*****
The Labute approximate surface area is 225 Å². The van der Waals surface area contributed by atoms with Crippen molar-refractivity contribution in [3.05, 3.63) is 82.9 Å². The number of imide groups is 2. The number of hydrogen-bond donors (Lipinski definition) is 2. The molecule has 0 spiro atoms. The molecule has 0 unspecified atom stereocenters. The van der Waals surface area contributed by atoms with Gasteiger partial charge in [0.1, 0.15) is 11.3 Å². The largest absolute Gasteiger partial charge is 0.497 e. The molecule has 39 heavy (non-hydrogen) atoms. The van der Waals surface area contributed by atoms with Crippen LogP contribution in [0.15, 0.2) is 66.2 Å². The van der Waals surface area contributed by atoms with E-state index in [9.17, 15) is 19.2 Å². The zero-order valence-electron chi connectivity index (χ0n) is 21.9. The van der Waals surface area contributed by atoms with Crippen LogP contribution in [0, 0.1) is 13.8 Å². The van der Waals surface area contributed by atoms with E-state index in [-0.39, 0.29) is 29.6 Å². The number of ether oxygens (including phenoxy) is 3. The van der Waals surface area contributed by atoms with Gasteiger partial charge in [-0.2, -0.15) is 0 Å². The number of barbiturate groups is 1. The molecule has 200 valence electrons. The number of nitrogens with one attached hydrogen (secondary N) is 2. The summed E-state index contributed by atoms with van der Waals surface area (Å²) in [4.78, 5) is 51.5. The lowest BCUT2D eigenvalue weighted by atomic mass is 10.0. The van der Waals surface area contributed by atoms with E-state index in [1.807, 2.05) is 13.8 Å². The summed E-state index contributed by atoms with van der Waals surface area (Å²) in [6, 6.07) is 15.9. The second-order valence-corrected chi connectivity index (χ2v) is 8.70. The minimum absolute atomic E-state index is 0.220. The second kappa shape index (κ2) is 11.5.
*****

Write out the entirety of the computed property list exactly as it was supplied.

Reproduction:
The Labute approximate surface area is 225 Å². The van der Waals surface area contributed by atoms with Crippen molar-refractivity contribution in [3.05, 3.63) is 82.9 Å². The number of imide groups is 2. The number of hydrogen-bond donors (Lipinski definition) is 2. The molecule has 0 spiro atoms. The molecule has 0 unspecified atom stereocenters. The van der Waals surface area contributed by atoms with Gasteiger partial charge in [0.1, 0.15) is 11.3 Å². The largest absolute Gasteiger partial charge is 0.497 e. The molecule has 39 heavy (non-hydrogen) atoms. The van der Waals surface area contributed by atoms with Crippen LogP contribution in [0.15, 0.2) is 66.2 Å². The van der Waals surface area contributed by atoms with E-state index in [9.17, 15) is 19.2 Å². The zero-order valence-electron chi connectivity index (χ0n) is 21.9. The van der Waals surface area contributed by atoms with Crippen LogP contribution in [0, 0.1) is 13.8 Å². The van der Waals surface area contributed by atoms with E-state index in [-0.39, 0.29) is 29.6 Å². The number of ether oxygens (including phenoxy) is 3. The van der Waals surface area contributed by atoms with Gasteiger partial charge in [-0.2, -0.15) is 0 Å². The number of barbiturate groups is 1. The molecule has 200 valence electrons. The number of nitrogens with one attached hydrogen (secondary N) is 2. The summed E-state index contributed by atoms with van der Waals surface area (Å²) in [4.78, 5) is 51.5. The lowest BCUT2D eigenvalue weighted by atomic mass is 10.0. The van der Waals surface area contributed by atoms with E-state index in [1.807, 2.05) is 13.8 Å². The summed E-state index contributed by atoms with van der Waals surface area (Å²) in [6, 6.07) is 15.9. The second-order valence-corrected chi connectivity index (χ2v) is 8.70. The minimum absolute atomic E-state index is 0.220. The second kappa shape index (κ2) is 11.5.